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Collaboration Catalyzes Speedy Care for Colon Cancer Patient

A routine colonoscopy revealed colon cancer in Sandhya, pictured with her daughter.Madison, Wisconsin - Sandhya was just 30 years old and a busy mom with a young daughter. Thankfully, she wasn’t too busy to pay attention to her body.

 

When she found some blood in her stool, she decided to schedule an appointment with her physician.

 

"I was 30 years old, had no history of colon cancer, and assumed it was a hemorrhoid," said Sandhya.

 

When Dr. Deepak Gopal performed a colonoscopy, he discovered a tumor. A biopsy and prompt results confirmed she had colon cancer.

 

Dr. Gopal also immediately performed a rectal EUS (endoscopic ultrasound), which helped further stage the tumor and guide therapy.

 

"By performing these tests in a timely fashion," said Dr. Gopal, "we were able to gather as much information as possible about the rectal cancer and then quickly give that data to our colleagues in colorectal surgery and oncology. Working in this collaborative, multidisciplinary approach allows us to provide prompt, patient-centered care, and hopefully improve outcomes."

 

Sandhya was sent to the UW Carbone Cancer Center where she underwent a thorough review by radiation and medical oncology. First she received six weeks of chemotherapy and radiation treatment, and then Dr. Gregory Kennedy performed surgery to remove the tumor. Sandhya then received more chemotherapy treatments.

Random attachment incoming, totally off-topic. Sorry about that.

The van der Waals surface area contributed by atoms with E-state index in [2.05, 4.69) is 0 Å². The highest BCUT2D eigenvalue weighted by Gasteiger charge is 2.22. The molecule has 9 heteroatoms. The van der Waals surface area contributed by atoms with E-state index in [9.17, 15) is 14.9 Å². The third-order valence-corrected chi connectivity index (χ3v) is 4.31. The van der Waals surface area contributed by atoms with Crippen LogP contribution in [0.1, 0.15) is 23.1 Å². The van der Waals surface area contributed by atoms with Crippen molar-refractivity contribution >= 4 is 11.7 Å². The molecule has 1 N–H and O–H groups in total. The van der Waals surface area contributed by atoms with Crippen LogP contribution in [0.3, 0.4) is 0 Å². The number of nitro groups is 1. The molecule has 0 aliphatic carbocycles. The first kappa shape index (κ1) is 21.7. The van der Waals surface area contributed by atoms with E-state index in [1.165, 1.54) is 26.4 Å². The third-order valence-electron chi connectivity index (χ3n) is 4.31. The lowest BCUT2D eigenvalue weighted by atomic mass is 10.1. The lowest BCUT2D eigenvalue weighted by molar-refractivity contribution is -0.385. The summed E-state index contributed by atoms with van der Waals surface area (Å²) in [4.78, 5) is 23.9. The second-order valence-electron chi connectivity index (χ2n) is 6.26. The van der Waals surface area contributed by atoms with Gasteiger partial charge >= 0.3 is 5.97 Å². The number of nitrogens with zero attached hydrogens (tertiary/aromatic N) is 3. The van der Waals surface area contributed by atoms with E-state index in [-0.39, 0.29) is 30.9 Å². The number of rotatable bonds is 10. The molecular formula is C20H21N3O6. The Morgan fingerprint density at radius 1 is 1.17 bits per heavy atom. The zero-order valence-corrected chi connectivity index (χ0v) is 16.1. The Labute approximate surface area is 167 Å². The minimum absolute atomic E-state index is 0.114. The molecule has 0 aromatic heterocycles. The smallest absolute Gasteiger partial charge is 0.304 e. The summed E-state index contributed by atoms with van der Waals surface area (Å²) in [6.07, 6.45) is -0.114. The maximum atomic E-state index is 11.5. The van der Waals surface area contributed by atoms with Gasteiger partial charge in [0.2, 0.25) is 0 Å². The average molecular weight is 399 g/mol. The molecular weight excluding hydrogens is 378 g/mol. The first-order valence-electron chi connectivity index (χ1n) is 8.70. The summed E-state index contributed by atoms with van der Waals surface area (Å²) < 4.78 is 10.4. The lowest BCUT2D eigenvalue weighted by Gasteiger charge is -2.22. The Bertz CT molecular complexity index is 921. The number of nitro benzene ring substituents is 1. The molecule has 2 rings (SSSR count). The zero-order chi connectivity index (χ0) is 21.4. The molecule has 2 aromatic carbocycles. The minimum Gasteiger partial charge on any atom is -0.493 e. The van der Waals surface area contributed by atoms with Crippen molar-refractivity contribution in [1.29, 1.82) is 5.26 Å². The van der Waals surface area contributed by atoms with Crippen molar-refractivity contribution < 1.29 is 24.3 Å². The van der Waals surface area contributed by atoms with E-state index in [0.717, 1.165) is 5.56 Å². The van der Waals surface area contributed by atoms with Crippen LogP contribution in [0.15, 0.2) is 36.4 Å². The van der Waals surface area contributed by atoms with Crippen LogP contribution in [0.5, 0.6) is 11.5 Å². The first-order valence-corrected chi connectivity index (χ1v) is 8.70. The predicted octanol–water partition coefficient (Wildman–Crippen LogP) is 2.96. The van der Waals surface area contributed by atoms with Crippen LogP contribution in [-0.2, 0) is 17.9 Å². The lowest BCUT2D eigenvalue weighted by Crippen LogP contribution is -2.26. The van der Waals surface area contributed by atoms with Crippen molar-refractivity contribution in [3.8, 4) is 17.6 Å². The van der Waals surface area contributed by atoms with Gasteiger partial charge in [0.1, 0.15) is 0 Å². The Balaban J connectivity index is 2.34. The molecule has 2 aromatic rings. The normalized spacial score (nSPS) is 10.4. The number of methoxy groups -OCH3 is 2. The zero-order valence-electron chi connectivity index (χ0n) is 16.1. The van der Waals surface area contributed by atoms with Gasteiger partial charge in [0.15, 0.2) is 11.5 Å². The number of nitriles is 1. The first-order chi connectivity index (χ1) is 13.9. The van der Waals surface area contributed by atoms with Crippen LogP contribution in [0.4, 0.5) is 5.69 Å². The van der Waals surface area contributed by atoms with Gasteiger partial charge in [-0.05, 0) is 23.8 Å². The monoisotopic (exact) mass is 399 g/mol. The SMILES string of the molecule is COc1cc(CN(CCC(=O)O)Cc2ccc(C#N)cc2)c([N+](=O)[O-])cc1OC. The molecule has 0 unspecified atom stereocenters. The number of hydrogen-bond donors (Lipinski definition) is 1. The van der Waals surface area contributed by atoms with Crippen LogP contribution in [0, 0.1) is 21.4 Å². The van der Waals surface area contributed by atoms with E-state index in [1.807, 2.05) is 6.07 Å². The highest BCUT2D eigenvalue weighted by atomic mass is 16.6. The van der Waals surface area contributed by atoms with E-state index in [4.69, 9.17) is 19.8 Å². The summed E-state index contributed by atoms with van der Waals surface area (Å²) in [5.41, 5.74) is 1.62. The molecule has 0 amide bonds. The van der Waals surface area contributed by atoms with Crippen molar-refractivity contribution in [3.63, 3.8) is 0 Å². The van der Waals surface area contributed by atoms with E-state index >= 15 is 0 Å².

"We were able to approach this operation in a minimally invasive fashion," said Dr. Kennedy. "By using the laparoscopic (or robotic approach) to rectal cancer, we reduce complications, decrease the length of time the patient is in the hospital and are able to get patients on to the next phase of treatment more quickly."

 

Sandhya is thankful for the prompt and expert care she received from UW Health. She recalls the shock of learning she had cancer, but also the loving support she received from her family. At the time, her mother was visiting from India and stayed for the year, and then her brother arrived and stayed for two years to provide support to Sandhya, her husband and young daughter.

 

Sandhya is grateful that she paid attention to her body, and quickly sought medical care. That was a life-saving step that allowed her to beat out cancer and be here to watch her daughter grow. Sandhya encourages people to get a colonoscopy, and not wait.

 

Most importantly, she says "Always have hope."


Date Published: 03/21/2013

News tag(s):  DHSpatientdigestive health

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